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On the relationship between lactational performance and health: is it yield or metabolic imbalance that cause production diseases in dairy cattle? A position paper

Ingvarsten, K.L., Dewhurst, R.J., Friggens, N.C.
Livestock production science 2003 v.83 no.2-3 pp. 277-308
abomasum, animal health, cows, dairy cattle, dairy industry, decision support systems, dystocia, early development, endometritis, genotype, immunocompetence, individual feeding, ketosis, lameness, livestock production, mastitis, milk yield, paresis, reproduction, retained placenta, risk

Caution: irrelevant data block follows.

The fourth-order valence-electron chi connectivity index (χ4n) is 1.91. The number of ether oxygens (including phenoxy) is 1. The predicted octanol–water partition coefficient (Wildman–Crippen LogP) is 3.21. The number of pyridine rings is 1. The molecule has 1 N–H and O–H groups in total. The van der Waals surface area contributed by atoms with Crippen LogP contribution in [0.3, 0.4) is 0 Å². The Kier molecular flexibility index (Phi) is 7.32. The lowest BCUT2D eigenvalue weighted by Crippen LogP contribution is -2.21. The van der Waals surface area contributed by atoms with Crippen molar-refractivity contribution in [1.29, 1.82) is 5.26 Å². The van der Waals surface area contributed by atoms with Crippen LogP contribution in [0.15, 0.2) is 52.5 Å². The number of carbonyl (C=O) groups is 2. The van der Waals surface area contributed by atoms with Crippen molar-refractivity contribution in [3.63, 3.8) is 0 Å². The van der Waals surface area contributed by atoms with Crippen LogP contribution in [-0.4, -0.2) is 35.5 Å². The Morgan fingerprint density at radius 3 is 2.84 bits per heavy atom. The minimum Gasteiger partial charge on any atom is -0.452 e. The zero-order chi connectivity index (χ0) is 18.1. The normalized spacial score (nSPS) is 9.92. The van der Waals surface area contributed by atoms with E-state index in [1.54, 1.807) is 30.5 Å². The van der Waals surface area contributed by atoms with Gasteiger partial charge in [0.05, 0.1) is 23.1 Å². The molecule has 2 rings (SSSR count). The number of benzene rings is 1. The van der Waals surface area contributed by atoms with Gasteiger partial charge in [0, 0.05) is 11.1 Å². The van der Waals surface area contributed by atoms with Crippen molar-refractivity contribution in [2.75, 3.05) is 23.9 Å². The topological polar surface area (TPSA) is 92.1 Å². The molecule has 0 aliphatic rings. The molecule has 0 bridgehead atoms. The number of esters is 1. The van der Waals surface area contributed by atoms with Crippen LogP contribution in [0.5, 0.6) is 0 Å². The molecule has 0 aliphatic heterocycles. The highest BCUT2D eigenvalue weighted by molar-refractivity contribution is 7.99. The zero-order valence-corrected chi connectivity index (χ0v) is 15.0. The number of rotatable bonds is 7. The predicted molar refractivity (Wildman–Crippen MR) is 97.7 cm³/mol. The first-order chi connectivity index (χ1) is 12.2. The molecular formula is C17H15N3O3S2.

The objective of this review was to explore the relationship between lactational performance and health. We focused on lactational incidence rates (LIR) of the production diseases that are of economic importance to the dairy industry. Based on a review of 11 epidemiological and 14 genetic studies we found little evidence that high yielding cows have increased risk of dystocia, retained placenta, metritis and left-displaced abomasum. Results for periparturient paresis were inconsistent. Whilst we found no phenotypical relationship between milk yield and the risk of ketosis and lameness, selection for higher milk yields will probably increase LIR for these diseases. Mastitis was the only disease where there was a clear relationship between milk yield and risk of infection. Continued selection for higher milk yields will worsen this situation. However, our overall conclusion is that reviewing existing literature, even with a structured literature selection, is inadequate to the task of elucidating the relationship between lactational performance and risk of production diseases. There are substantial problems with confounding effects and unaccounted for biological correlations. In the second part of the review we argue towards a common basis for addressing production diseases. We propose abnormal body mobilisation and immune competence as common currencies for metabolic and immune status and argue for the development of indicators of metabolic imbalance and the early development of diseases. Furthermore, we suggest the use of indicators of ‘imbalance’ to guide feeding according to the needs of individual cows with their specific genotype and management history. We believe that this approach has the potential to provide new diagnostic and decision support tools to improve animal health and reproduction, whilst simultaneously maintaining optimal production and efficiency. Further research is needed to identify and validate new indicators and individual feeding strategies.